Fireweed

Fireweed, photo courtesy of Dave Powell, USDA Forest Service, bugwood.org

Photo Courtesy of Dave Powell, USDA Forest Service, http://www.bugwood.org/

Common Name(s):

Fireweed

Scientific Name:

Chamerion angustifolium (L.) Holub

Scientific Name Synonyms:

Chamaenerion angustifolium (L.) Scop.
Epilobium angustifolium
L.

Symbol:

CHAN9

Description:

Life Span: Perennial

Origin: Native

Season: Cool

Growth Characteristics: An erect, generally unbranching forb, growing up to 9 feet tall. It has fine roots and rhizomes. It flowers June to September, and reproduces from seeds and rhizomes.

Flowers/Inflorescence: Very showy, petals are deep pink to magenta or rarely white. Sepals often tinged in purple. Petals and sepals both occur in groups of 4. Inferior ovary.

Fruits/Seeds:A 4-sided, 4-celled capsule, split into 4 valves. It is often purplish and up to 3 inches long, and contains 300 to 500 seeds. Seeds have a tuft of long hair on one end. The fruit develops rapidly, and buds, flowers, and mature fruit can appear on the same plant.

Leaves: Alternate to spirally arranged. Blades are narrow and lance-shaped, margins are entire or remotely toothed. Leaves can be up to 8 inches long.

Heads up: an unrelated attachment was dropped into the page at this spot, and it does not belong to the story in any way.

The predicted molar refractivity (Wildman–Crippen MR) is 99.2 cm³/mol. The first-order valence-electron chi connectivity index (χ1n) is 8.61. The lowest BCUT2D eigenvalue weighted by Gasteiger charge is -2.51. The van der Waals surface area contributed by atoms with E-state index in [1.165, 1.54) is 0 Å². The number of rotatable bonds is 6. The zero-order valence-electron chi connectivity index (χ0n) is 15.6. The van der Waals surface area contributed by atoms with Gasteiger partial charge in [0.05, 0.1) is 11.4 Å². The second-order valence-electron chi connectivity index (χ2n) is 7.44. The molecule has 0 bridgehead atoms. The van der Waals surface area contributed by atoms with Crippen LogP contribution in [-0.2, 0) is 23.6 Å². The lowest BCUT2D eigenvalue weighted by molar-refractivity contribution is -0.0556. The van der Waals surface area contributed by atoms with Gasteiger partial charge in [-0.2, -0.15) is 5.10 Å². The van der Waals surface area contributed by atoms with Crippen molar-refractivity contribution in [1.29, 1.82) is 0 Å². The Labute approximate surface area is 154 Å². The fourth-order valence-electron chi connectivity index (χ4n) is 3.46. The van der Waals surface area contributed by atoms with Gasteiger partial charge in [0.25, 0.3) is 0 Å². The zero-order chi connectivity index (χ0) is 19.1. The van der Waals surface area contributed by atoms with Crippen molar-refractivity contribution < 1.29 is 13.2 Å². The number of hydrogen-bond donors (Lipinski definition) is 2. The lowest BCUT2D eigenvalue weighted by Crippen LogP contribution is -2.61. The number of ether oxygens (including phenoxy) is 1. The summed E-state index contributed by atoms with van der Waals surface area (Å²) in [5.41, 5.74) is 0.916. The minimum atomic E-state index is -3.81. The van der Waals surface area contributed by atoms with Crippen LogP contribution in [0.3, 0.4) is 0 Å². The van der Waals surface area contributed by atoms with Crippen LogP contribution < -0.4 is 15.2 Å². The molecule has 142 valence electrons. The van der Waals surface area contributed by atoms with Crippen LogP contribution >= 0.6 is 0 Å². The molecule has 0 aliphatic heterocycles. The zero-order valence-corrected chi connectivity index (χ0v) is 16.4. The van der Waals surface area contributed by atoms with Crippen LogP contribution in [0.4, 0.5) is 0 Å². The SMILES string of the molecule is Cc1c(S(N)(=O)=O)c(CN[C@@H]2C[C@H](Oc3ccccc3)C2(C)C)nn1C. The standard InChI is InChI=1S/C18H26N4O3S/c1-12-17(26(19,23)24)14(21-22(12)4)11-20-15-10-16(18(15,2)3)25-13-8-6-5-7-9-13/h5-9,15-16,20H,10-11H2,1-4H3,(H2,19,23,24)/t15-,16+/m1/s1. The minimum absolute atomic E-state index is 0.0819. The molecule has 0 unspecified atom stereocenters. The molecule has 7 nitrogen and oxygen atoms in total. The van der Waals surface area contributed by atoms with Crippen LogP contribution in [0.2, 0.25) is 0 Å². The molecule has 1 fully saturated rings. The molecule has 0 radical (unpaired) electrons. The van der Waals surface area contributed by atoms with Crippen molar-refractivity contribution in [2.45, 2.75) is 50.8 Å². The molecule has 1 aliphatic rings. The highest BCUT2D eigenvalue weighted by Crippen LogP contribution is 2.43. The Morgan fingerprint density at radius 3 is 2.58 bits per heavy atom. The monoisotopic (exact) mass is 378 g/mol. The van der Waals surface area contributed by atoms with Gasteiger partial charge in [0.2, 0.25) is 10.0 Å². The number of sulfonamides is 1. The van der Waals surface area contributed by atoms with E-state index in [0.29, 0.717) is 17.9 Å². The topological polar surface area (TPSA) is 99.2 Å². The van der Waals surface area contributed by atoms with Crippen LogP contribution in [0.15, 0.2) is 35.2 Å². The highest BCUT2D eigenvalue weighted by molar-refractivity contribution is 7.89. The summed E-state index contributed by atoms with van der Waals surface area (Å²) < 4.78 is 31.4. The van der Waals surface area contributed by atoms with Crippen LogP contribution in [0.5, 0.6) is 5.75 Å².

Ecological Adaptations:

Fireweed occurs in open woods and along streams. Fireweed is well adapted to disturbed areas such as cut-over or burned forests and swamps, avalanche areas, recently deglaciated areas, and riverbars. Additional disturbed sites are highway and railroad rights-of-way, waste places, and old fields. It is especially abundant following fire.

Soils: It is adapted to dry and moist soils, growing in a broad range of soil types.

Associated Species: Aspen, Englemann spruce, subalpine fir.

Uses and Management:

Fireweed provides fair to good forage for sheep, and poor to fair for cattle. It is grazed to a minor extent by horses, deer, and elk. It becomes unpalatable with maturity.

It was historically used as a potherb. Young shoots can be cooked like asparagus, young leaves used in salads and steeped for tea. The pith of the stem can be used to flavor and thicken stews and soups. It is an important honey plant.